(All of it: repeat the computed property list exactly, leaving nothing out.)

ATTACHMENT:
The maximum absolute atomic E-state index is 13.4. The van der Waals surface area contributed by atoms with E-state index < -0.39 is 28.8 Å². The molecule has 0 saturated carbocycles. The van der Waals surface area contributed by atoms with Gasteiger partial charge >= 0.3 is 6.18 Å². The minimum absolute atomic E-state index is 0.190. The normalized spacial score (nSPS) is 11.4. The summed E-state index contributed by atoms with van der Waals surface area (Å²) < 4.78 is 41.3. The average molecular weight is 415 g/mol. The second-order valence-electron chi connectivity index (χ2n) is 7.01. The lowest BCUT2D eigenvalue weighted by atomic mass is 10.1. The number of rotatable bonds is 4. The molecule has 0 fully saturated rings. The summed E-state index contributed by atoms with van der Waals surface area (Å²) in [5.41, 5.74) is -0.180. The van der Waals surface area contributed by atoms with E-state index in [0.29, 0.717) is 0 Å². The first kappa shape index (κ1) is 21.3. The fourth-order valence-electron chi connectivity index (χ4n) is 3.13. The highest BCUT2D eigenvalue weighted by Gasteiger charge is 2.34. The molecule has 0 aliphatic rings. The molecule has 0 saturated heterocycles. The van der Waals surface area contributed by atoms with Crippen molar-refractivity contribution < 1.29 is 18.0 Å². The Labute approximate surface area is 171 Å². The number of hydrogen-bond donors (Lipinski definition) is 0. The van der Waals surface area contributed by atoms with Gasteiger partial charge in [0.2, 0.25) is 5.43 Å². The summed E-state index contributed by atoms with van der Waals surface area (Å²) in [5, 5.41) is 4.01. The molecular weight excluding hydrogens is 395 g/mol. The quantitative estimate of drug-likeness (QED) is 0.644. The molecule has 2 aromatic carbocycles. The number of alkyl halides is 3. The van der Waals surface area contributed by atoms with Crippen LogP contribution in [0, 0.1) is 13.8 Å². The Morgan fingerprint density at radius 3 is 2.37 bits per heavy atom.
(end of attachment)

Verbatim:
The maximum absolute atomic E-state index is 13.4. The van der Waals surface area contributed by atoms with E-state index < -0.39 is 28.8 Å². The molecule has 0 saturated carbocycles. The van der Waals surface area contributed by atoms with Gasteiger partial charge >= 0.3 is 6.18 Å². The minimum absolute atomic E-state index is 0.190. The normalized spacial score (nSPS) is 11.4. The summed E-state index contributed by atoms with van der Waals surface area (Å²) < 4.78 is 41.3. The average molecular weight is 415 g/mol. The second-order valence-electron chi connectivity index (χ2n) is 7.01. The lowest BCUT2D eigenvalue weighted by atomic mass is 10.1. The number of rotatable bonds is 4. The molecule has 0 fully saturated rings. The summed E-state index contributed by atoms with van der Waals surface area (Å²) in [5.41, 5.74) is -0.180. The van der Waals surface area contributed by atoms with E-state index in [0.29, 0.717) is 0 Å². The first kappa shape index (κ1) is 21.3. The fourth-order valence-electron chi connectivity index (χ4n) is 3.13. The highest BCUT2D eigenvalue weighted by Gasteiger charge is 2.34. The molecule has 0 aliphatic rings. The molecule has 0 saturated heterocycles. The van der Waals surface area contributed by atoms with Crippen molar-refractivity contribution < 1.29 is 18.0 Å². The Labute approximate surface area is 171 Å². The number of hydrogen-bond donors (Lipinski definition) is 0. The van der Waals surface area contributed by atoms with Gasteiger partial charge in [0.2, 0.25) is 5.43 Å². The summed E-state index contributed by atoms with van der Waals surface area (Å²) in [5, 5.41) is 4.01. The molecular weight excluding hydrogens is 395 g/mol. The quantitative estimate of drug-likeness (QED) is 0.644. The molecule has 2 aromatic carbocycles. The number of alkyl halides is 3. The van der Waals surface area contributed by atoms with Crippen LogP contribution in [0, 0.1) is 13.8 Å². The Morgan fingerprint density at radius 3 is 2.37 bits per heavy atom.